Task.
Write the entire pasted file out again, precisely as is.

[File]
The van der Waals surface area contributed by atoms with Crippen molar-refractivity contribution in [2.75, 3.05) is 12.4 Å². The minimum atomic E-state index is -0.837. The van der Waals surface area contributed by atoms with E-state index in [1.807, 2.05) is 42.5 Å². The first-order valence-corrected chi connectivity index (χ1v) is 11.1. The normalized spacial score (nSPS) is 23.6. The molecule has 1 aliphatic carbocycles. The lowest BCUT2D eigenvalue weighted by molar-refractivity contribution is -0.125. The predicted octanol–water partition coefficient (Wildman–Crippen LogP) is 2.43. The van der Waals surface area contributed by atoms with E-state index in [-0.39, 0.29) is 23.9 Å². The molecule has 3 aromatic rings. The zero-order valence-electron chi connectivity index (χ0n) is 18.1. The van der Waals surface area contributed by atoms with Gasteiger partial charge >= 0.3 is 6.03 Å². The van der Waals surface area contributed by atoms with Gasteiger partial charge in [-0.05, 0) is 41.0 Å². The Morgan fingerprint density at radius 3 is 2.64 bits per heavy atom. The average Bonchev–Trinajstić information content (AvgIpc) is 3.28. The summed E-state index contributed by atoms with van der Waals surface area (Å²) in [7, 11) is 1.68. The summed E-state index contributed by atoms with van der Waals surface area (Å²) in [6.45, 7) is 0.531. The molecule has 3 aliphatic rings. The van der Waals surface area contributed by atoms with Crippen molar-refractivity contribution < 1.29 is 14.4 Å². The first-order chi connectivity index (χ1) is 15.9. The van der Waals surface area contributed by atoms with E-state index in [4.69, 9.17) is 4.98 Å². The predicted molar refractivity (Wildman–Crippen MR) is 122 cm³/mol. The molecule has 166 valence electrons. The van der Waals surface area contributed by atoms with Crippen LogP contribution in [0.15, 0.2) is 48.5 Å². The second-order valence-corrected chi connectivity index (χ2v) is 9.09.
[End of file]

The van der Waals surface area contributed by atoms with Crippen molar-refractivity contribution in [2.75, 3.05) is 12.4 Å². The minimum atomic E-state index is -0.837. The van der Waals surface area contributed by atoms with E-state index in [1.807, 2.05) is 42.5 Å². The first-order valence-corrected chi connectivity index (χ1v) is 11.1. The normalized spacial score (nSPS) is 23.6. The molecule has 1 aliphatic carbocycles. The lowest BCUT2D eigenvalue weighted by molar-refractivity contribution is -0.125. The predicted octanol–water partition coefficient (Wildman–Crippen LogP) is 2.43. The van der Waals surface area contributed by atoms with E-state index in [-0.39, 0.29) is 23.9 Å². The molecule has 3 aromatic rings. The zero-order valence-electron chi connectivity index (χ0n) is 18.1. The van der Waals surface area contributed by atoms with Gasteiger partial charge >= 0.3 is 6.03 Å². The van der Waals surface area contributed by atoms with Gasteiger partial charge in [-0.05, 0) is 41.0 Å². The Morgan fingerprint density at radius 3 is 2.64 bits per heavy atom. The average Bonchev–Trinajstić information content (AvgIpc) is 3.28. The summed E-state index contributed by atoms with van der Waals surface area (Å²) in [7, 11) is 1.68. The summed E-state index contributed by atoms with van der Waals surface area (Å²) in [6.45, 7) is 0.531. The molecule has 3 aliphatic rings. The van der Waals surface area contributed by atoms with Crippen molar-refractivity contribution < 1.29 is 14.4 Å². The first-order chi connectivity index (χ1) is 15.9. The van der Waals surface area contributed by atoms with E-state index in [4.69, 9.17) is 4.98 Å². The predicted molar refractivity (Wildman–Crippen MR) is 122 cm³/mol. The molecule has 166 valence electrons. The van der Waals surface area contributed by atoms with Crippen LogP contribution in [0.15, 0.2) is 48.5 Å². The second-order valence-corrected chi connectivity index (χ2v) is 9.09.